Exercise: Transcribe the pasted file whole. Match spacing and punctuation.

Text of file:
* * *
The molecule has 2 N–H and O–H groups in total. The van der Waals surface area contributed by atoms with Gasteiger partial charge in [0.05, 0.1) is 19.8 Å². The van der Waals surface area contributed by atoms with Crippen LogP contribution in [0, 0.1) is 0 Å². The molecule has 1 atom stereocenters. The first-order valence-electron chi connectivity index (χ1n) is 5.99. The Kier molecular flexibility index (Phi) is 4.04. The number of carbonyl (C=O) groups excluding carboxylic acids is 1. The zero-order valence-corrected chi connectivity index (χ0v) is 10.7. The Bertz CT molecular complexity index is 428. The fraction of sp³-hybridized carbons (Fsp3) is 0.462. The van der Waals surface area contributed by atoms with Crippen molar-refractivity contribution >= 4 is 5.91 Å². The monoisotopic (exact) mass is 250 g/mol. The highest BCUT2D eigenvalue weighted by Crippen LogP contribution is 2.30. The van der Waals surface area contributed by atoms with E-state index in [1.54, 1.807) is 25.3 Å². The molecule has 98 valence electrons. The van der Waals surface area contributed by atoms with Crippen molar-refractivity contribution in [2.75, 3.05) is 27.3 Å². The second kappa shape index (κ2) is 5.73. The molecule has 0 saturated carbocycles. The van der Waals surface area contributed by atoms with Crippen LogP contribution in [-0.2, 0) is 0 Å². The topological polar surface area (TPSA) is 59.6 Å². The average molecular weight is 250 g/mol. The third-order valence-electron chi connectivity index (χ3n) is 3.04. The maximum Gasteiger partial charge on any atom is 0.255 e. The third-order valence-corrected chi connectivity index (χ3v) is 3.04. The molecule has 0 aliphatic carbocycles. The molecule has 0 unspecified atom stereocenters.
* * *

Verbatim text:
The molecule has 2 N–H and O–H groups in total. The van der Waals surface area contributed by atoms with Gasteiger partial charge in [0.05, 0.1) is 19.8 Å². The van der Waals surface area contributed by atoms with Crippen LogP contribution in [0, 0.1) is 0 Å². The molecule has 1 atom stereocenters. The first-order valence-electron chi connectivity index (χ1n) is 5.99. The Kier molecular flexibility index (Phi) is 4.04. The number of carbonyl (C=O) groups excluding carboxylic acids is 1. The zero-order valence-corrected chi connectivity index (χ0v) is 10.7. The Bertz CT molecular complexity index is 428. The fraction of sp³-hybridized carbons (Fsp3) is 0.462. The van der Waals surface area contributed by atoms with Crippen molar-refractivity contribution >= 4 is 5.91 Å². The monoisotopic (exact) mass is 250 g/mol. The highest BCUT2D eigenvalue weighted by Crippen LogP contribution is 2.30. The van der Waals surface area contributed by atoms with E-state index in [1.54, 1.807) is 25.3 Å². The molecule has 98 valence electrons. The van der Waals surface area contributed by atoms with Crippen molar-refractivity contribution in [2.75, 3.05) is 27.3 Å². The second kappa shape index (κ2) is 5.73. The molecule has 0 saturated carbocycles. The van der Waals surface area contributed by atoms with Crippen LogP contribution in [-0.2, 0) is 0 Å². The topological polar surface area (TPSA) is 59.6 Å². The average molecular weight is 250 g/mol. The third-order valence-electron chi connectivity index (χ3n) is 3.04. The maximum Gasteiger partial charge on any atom is 0.255 e. The third-order valence-corrected chi connectivity index (χ3v) is 3.04. The molecule has 0 aliphatic carbocycles. The molecule has 0 unspecified atom stereocenters.